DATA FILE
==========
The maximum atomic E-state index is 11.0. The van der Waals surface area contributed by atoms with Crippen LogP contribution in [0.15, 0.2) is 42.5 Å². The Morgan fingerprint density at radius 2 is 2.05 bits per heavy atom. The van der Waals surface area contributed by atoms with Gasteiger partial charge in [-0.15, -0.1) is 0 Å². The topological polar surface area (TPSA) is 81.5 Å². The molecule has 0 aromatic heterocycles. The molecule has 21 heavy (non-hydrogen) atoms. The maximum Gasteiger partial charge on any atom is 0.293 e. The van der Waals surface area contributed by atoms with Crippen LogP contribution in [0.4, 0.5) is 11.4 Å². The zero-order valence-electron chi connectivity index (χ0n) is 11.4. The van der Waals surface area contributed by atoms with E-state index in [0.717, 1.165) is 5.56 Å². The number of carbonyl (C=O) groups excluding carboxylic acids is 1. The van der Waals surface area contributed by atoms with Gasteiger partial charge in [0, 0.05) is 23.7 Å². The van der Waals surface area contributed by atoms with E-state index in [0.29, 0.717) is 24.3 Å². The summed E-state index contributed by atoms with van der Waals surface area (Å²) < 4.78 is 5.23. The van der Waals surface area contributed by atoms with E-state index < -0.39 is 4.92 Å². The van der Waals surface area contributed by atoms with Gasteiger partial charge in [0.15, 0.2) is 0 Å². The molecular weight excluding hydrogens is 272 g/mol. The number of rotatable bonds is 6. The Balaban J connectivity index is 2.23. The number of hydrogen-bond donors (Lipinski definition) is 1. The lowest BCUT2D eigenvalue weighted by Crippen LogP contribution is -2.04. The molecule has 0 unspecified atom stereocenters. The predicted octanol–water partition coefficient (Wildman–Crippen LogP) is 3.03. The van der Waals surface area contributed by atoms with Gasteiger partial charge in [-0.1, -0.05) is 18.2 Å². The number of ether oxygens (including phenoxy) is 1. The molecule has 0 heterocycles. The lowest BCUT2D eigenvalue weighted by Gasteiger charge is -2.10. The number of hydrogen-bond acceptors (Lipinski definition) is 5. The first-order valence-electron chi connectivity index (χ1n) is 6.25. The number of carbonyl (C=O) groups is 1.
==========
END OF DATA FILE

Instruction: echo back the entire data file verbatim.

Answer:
The maximum atomic E-state index is 11.0. The van der Waals surface area contributed by atoms with Crippen LogP contribution in [0.15, 0.2) is 42.5 Å². The Morgan fingerprint density at radius 2 is 2.05 bits per heavy atom. The van der Waals surface area contributed by atoms with Gasteiger partial charge in [-0.15, -0.1) is 0 Å². The topological polar surface area (TPSA) is 81.5 Å². The molecule has 0 aromatic heterocycles. The molecule has 21 heavy (non-hydrogen) atoms. The maximum Gasteiger partial charge on any atom is 0.293 e. The van der Waals surface area contributed by atoms with Crippen LogP contribution in [0.4, 0.5) is 11.4 Å². The zero-order valence-electron chi connectivity index (χ0n) is 11.4. The van der Waals surface area contributed by atoms with E-state index in [0.717, 1.165) is 5.56 Å². The number of carbonyl (C=O) groups excluding carboxylic acids is 1. The van der Waals surface area contributed by atoms with Gasteiger partial charge in [0, 0.05) is 23.7 Å². The van der Waals surface area contributed by atoms with E-state index in [0.29, 0.717) is 24.3 Å². The summed E-state index contributed by atoms with van der Waals surface area (Å²) < 4.78 is 5.23. The van der Waals surface area contributed by atoms with E-state index < -0.39 is 4.92 Å². The van der Waals surface area contributed by atoms with Gasteiger partial charge in [0.15, 0.2) is 0 Å². The molecular weight excluding hydrogens is 272 g/mol. The number of rotatable bonds is 6. The Balaban J connectivity index is 2.23. The number of hydrogen-bond donors (Lipinski definition) is 1. The lowest BCUT2D eigenvalue weighted by Crippen LogP contribution is -2.04. The molecule has 0 unspecified atom stereocenters. The predicted octanol–water partition coefficient (Wildman–Crippen LogP) is 3.03. The van der Waals surface area contributed by atoms with Gasteiger partial charge in [-0.1, -0.05) is 18.2 Å². The number of ether oxygens (including phenoxy) is 1. The molecule has 0 heterocycles. The lowest BCUT2D eigenvalue weighted by Gasteiger charge is -2.10. The number of hydrogen-bond acceptors (Lipinski definition) is 5. The first-order valence-electron chi connectivity index (χ1n) is 6.25. The number of carbonyl (C=O) groups is 1.